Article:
After tough season, Grider plans to remain at BC

Leanne Cave

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Coaching football has been a successful way of life for Bakersfield College head coach Dallas Grider.
So why are rumors flying that he is stepping down because of one mediocre season? The rumors can be put to rest. Grider plans to stay at least two more years and already has set the recruiting wheels in motion.
Grider said to be successful in the Western State Conference next season, BC needs to recruit enough people to win.
“Last season we lost three to five starters by the end of the second game,” he said.
“You can’t do that and win in one of the toughest conferences in the state. We didn’t have the players to make up the difference.”
Even though the ‘Gades were experiencing a less than perfect season, Grider was an inspiration to his team.
Lawrence Figueroa who played at the center position for the ‘Gades said that Grider told the team to keep their chins up.
“He’s a good coach and he trusted us even though things were going bad,” Figueroa said. “I was walking back to the field house with him after a game one night and he told me “Don’t let everyone get down, keep your heads up. He really showed his leadership and inspired us in his talks.”
Grider began his coaching career in 1968 at the University of California at Los Angeles as a freshmen team coach. While in Los Angeles, he was given his first high school assignment as a teacher and coach at Alemany High. Grider then moved to Bakersfield and started work at West High where he built a winning tradition that dominated the Central Section for many years. While at West High he compiled a 77-7-2 record and won back-to-back valley championships.
In 1984, Grider became an assistant defensive coach at BC. In 1995, he stepped up as head coach of the’Gades and after nine seasons has amassed an overall record of 69-18-0, which ranks fourth on the all-time list. The ‘Gades also have participated in 14 Potato Bowls while Grider has coached at BC.
Smart recruiting may have something to do with coaching success, but ethical philosophy in the game of life has no doubt contributed to his success as a coach.
“So many kids come from situations where there is no father figure or they need a family, it’s important to treat kids as if they were your own,” Grider said. “We teach them to like each other as family and play like a team
Jeff Chudy, defensive coach, said that he has been fortunate to coach with Grider for 10 years.
“He certainly has a passion for the game,” Chudy said. “He is always interested in making it the best situation for the players and wants the players to have a great experience while at BC. It’s a big thing for him.”
Grider said high school and college coaches inspired him to play football in the first place.
“If it hadn’t have been for the coaches that I played for, Duane Damron at Arvin High, Ray Neuman at BC and Tommy Prothro at the University of California at Los Angeles, I may not have even played football at all. They were an inspiration in my life.”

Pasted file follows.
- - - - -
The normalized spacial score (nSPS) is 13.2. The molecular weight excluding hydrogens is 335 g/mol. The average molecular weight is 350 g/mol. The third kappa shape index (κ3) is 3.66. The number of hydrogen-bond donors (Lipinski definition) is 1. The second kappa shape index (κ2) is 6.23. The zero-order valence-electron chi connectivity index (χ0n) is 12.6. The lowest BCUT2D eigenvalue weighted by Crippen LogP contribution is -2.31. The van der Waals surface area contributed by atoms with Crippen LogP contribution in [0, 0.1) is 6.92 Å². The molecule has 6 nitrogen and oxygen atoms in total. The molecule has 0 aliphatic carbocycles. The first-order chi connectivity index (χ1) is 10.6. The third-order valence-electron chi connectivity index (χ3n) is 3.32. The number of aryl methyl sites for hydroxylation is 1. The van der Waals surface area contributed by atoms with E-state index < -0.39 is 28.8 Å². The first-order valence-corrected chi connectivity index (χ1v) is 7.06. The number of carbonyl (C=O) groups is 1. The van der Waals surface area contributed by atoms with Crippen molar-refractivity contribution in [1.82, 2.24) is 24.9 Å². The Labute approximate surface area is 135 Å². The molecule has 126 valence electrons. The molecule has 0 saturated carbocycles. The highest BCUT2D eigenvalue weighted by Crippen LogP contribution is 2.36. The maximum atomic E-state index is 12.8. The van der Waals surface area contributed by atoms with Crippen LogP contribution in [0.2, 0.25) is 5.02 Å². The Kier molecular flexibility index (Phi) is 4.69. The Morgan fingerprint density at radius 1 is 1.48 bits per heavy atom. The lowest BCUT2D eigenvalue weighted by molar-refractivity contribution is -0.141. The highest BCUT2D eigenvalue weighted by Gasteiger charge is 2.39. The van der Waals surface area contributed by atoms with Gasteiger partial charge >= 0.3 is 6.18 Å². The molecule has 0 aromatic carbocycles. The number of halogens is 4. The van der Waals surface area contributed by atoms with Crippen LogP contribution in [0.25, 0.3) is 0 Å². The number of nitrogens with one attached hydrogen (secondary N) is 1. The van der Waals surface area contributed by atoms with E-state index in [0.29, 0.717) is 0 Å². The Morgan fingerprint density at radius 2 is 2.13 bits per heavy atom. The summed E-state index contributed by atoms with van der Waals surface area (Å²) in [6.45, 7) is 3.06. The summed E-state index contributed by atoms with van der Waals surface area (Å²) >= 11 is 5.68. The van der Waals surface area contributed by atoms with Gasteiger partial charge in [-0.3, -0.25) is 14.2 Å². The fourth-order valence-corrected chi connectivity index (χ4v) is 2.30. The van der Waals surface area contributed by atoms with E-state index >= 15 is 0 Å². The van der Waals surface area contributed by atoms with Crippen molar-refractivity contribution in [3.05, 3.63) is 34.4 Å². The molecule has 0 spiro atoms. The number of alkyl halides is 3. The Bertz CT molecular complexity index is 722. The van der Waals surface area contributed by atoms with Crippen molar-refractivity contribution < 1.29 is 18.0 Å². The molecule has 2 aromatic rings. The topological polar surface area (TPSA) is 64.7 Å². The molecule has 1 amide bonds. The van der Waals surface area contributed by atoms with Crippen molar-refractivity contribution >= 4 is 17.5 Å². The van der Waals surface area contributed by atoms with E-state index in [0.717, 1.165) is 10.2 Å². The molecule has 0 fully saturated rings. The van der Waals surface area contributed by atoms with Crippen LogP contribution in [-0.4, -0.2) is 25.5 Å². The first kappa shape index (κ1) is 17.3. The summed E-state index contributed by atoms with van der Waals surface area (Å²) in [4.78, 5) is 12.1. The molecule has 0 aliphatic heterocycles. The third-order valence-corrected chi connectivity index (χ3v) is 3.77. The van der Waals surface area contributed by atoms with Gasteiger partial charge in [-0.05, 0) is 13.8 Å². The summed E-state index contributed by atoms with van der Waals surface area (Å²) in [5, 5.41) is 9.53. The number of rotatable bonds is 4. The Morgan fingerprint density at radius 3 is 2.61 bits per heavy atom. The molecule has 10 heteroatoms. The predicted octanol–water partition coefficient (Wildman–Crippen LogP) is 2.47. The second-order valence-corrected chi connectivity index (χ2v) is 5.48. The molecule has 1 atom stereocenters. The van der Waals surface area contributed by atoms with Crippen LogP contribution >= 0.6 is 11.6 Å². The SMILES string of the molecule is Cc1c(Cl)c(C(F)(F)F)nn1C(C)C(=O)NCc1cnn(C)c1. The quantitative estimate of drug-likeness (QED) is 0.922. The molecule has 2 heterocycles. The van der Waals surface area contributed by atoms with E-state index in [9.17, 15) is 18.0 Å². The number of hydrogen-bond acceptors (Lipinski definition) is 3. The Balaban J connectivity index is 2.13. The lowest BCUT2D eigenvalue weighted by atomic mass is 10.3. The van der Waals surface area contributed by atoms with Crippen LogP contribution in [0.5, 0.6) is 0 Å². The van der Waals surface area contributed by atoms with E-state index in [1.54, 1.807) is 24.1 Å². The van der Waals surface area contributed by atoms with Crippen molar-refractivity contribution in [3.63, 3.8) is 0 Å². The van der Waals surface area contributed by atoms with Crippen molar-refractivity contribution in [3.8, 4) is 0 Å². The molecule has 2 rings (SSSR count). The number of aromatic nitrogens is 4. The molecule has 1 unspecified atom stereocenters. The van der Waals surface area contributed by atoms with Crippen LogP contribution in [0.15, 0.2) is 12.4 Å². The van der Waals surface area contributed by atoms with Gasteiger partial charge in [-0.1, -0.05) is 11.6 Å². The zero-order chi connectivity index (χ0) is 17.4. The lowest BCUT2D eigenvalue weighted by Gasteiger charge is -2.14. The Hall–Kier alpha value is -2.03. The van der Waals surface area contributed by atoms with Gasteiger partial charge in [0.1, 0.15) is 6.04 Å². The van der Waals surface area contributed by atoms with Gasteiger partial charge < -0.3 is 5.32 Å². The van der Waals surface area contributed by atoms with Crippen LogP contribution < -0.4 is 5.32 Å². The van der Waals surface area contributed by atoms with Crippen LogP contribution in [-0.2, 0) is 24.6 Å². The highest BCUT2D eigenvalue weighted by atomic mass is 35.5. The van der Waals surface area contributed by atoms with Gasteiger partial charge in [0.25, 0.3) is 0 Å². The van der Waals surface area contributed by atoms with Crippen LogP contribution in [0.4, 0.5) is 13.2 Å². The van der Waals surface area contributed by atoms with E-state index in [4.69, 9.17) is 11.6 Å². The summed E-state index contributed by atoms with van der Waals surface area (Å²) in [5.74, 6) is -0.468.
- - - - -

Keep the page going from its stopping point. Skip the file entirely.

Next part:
Grider was successful as a player as well. While at Arvin High he played fullback as well as linebacker for the Bears. He continued his football career at BC where he also played offense and defense.
“I’m that old,” he joked. “We were able to play both ways in those days.”
Grider transferred to UCLA where he specialized as an inside linebacker for the Bruins and was chosen as an Honorable Mention All-American.
“It was pretty awesome playing for Tommy Prothro. He (Prothro) came from Oregon State,” Grider said. “He was a great teacher of the fundamentals and team concepts of football. We won the Pacific Ten Conference my junior year and played in the Rose Bowl.”
The most memorable game for Grider was as an assistant coach to Carl Bowser. With a national championship on the line and against a tough Fullerton defense, the ‘Gades decided to pass on a fourth down and 1.
The strategy worked as Stan Greene completed the pass for a score and the ‘Gades went on to win the championship.
“It was tremendous beating Fullerton in the last minute of the game,” he said. “It was the most exciting game I have ever coached and an emotional game for us as well.”
Besides coaching football, Grider enjoys his family time, especially with his grandchildren Remington and Montana. He married his high school sweetheart Mary. “She was a cheerleader and I was a football player,” he said.
They have two children, a son Chad, and a daughter, Amber. Both are teachers at West High. Chad also coaches at BC as an assistant to his dad.
He also enjoys raising horses. “I raise paints and palaminos,” he said. “We just had a baby (palamino) the 27th of February.”
According to Grider, coaching at BC has been a rewarding experience.
“I don’t think there’s a better place to coach junior college football than Bakersfield College. The atmosphere, the stadium, the fans and the tradition makes it one of the most respected programs in the country. I feel lucky to be here everyday,”

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